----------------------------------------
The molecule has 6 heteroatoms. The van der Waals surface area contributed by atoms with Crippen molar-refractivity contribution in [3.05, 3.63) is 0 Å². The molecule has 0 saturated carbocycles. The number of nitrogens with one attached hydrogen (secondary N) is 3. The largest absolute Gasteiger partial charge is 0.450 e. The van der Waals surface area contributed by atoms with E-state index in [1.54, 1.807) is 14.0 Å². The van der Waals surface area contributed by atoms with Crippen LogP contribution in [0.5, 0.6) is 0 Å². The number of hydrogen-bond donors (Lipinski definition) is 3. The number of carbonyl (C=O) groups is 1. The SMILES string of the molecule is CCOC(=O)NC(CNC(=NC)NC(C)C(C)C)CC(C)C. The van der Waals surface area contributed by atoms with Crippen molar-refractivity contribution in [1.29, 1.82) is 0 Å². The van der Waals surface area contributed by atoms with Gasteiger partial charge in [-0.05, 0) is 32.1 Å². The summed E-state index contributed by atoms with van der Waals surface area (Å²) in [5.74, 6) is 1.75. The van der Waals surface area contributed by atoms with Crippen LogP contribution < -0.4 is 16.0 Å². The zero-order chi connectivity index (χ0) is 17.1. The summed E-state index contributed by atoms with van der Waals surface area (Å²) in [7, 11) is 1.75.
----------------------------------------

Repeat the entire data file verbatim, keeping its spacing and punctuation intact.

The molecule has 6 heteroatoms. The van der Waals surface area contributed by atoms with Crippen molar-refractivity contribution in [3.05, 3.63) is 0 Å². The molecule has 0 saturated carbocycles. The number of nitrogens with one attached hydrogen (secondary N) is 3. The largest absolute Gasteiger partial charge is 0.450 e. The van der Waals surface area contributed by atoms with E-state index in [1.54, 1.807) is 14.0 Å². The van der Waals surface area contributed by atoms with Crippen LogP contribution in [0.5, 0.6) is 0 Å². The number of hydrogen-bond donors (Lipinski definition) is 3. The number of carbonyl (C=O) groups is 1. The SMILES string of the molecule is CCOC(=O)NC(CNC(=NC)NC(C)C(C)C)CC(C)C. The van der Waals surface area contributed by atoms with Crippen molar-refractivity contribution in [1.29, 1.82) is 0 Å². The van der Waals surface area contributed by atoms with Gasteiger partial charge in [-0.05, 0) is 32.1 Å². The summed E-state index contributed by atoms with van der Waals surface area (Å²) in [5.74, 6) is 1.75. The van der Waals surface area contributed by atoms with Crippen LogP contribution < -0.4 is 16.0 Å². The zero-order chi connectivity index (χ0) is 17.1. The summed E-state index contributed by atoms with van der Waals surface area (Å²) in [7, 11) is 1.75.